9 Dead in DC Metro Crash
At least nine people have died and dozens injured in a crash of two Red Line trains on Washington, DC’s Metro subway, by far the deadliest in the system’s history. The investigation is still ongoing but operator error is suspected.
“This is a tragedy beyond belief,” Metro General Manager John Catoe said on WTOP. “My heart is heavy with the weight of this grief.”
An inbound Metro train smashed into the back of another at the height of the Monday evening rush hour, killing at least nine people and injuring dozens on the Red Line.
“We are still removing remains from the train,” Catoe says. “This is still a recovery effort.” “Our teams have been working through the night, and we’re trying to make sure we document and collect all of the perishable evidence,” National Transportation Safety Board member Debbie Hersman tells WTOP.
Experts familiar with Metro’s operations focused last night on a failure of the signal system and operator error as likely causes of yesterday’s fatal Red Line crash.
These systems were supposed to make yesterday’s crash impossible. Metro was designed with a fail-safe computerized signal system that is supposed to prevent trains from colliding. The agency’s trains are run by onboard computers that control speed and braking. Another electronic system detects the position of trains to maintain a safe distance between them. If they get too close, the computers automatically apply the brakes, stopping the trains.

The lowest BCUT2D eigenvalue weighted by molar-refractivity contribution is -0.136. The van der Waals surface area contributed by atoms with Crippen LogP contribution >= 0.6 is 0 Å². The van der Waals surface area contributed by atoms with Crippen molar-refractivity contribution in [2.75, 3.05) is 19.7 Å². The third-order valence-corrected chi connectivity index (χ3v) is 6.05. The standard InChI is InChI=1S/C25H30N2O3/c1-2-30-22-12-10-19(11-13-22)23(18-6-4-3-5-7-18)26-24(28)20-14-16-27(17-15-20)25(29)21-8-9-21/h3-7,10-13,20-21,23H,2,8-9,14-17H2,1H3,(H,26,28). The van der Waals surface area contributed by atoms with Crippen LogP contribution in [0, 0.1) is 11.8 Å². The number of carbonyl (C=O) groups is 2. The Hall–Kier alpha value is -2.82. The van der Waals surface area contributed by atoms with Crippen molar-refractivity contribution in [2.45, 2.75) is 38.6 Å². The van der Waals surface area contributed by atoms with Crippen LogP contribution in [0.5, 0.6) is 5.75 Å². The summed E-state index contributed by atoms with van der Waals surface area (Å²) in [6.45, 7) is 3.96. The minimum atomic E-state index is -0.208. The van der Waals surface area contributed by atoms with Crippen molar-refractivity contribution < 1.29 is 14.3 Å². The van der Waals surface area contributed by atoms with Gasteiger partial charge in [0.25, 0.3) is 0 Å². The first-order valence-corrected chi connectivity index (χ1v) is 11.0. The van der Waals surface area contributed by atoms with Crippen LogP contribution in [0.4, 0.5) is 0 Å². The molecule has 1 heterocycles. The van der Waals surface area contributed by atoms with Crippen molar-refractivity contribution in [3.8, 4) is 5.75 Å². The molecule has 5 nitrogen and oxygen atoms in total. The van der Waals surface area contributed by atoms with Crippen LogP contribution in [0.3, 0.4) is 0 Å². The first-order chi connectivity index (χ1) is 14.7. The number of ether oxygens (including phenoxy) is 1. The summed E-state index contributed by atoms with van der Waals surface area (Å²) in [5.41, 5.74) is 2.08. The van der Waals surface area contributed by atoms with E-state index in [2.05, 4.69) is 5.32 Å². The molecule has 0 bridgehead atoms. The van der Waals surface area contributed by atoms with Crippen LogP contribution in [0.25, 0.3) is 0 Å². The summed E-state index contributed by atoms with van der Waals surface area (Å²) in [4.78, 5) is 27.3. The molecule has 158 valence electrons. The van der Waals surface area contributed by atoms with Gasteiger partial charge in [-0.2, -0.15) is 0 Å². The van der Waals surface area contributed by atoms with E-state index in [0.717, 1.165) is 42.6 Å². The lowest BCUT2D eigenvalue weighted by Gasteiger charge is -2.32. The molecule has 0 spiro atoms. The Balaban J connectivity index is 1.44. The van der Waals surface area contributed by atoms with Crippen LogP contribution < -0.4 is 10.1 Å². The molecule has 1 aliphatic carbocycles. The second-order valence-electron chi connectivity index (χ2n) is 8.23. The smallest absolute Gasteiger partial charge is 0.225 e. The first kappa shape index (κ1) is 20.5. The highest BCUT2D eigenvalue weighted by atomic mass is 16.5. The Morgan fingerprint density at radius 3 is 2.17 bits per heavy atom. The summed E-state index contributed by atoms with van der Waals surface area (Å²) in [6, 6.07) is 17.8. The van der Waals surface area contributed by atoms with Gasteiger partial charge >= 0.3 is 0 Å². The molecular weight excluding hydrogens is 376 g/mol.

A system failure occurred in June 2005 but alert train operators averted disaster. “It was unclear last night whether they ever found a cause” for that incident.
In yesterday’s crash, it appeared that the operator of the train that crashed did not apply the emergency brakes, also known as the “mushroom.” Experts said the train appeared to be traveling fast before impact because the force pushed the first car of the train on top of the train ahead. Witnesses on the train that crashed also reported that the train did not brake before impact.
There was no reason to think that the operator did not spot the train ahead of her yesterday. The weather was clear, and the trains were not in a tunnel.
“It doesn’t look like she hit the brakes,” said a train safety expert, who asked not to be identified because the crash is under investigation. “That’s why you have an operator in the cab. She should have been able to take action. That’s what they’re there for.”
Other possible factors in the crash include a medical emergency that incapacitated the operator or a catastrophic failure of the braking system.
The operator was killed in the accident.
I found out about the accident shortly after it happened via Twitter; a lot of those whose feeds I follow live in DC. I don’t know yet whether anyone I know was on board the trains involved.